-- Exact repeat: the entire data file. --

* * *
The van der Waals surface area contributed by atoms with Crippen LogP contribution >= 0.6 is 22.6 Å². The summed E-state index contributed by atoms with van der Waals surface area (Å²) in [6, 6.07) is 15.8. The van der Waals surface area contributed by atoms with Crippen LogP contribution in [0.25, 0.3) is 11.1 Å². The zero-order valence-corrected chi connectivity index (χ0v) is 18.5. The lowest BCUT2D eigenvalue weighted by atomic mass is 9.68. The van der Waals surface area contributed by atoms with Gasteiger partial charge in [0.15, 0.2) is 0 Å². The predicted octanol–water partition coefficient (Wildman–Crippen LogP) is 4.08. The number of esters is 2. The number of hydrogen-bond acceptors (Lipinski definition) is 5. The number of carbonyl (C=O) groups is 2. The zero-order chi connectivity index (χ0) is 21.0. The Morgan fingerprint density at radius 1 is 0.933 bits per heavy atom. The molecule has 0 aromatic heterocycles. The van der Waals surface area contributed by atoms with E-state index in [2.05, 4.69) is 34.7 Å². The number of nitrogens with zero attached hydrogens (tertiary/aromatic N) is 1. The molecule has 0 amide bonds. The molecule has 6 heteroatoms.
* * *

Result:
The van der Waals surface area contributed by atoms with Crippen LogP contribution >= 0.6 is 22.6 Å². The summed E-state index contributed by atoms with van der Waals surface area (Å²) in [6, 6.07) is 15.8. The van der Waals surface area contributed by atoms with Crippen LogP contribution in [0.25, 0.3) is 11.1 Å². The zero-order valence-corrected chi connectivity index (χ0v) is 18.5. The lowest BCUT2D eigenvalue weighted by atomic mass is 9.68. The van der Waals surface area contributed by atoms with Gasteiger partial charge in [0.15, 0.2) is 0 Å². The predicted octanol–water partition coefficient (Wildman–Crippen LogP) is 4.08. The number of esters is 2. The number of hydrogen-bond acceptors (Lipinski definition) is 5. The number of carbonyl (C=O) groups is 2. The zero-order chi connectivity index (χ0) is 21.0. The Morgan fingerprint density at radius 1 is 0.933 bits per heavy atom. The molecule has 0 aromatic heterocycles. The van der Waals surface area contributed by atoms with E-state index in [2.05, 4.69) is 34.7 Å². The number of nitrogens with zero attached hydrogens (tertiary/aromatic N) is 1. The molecule has 0 amide bonds. The molecule has 6 heteroatoms.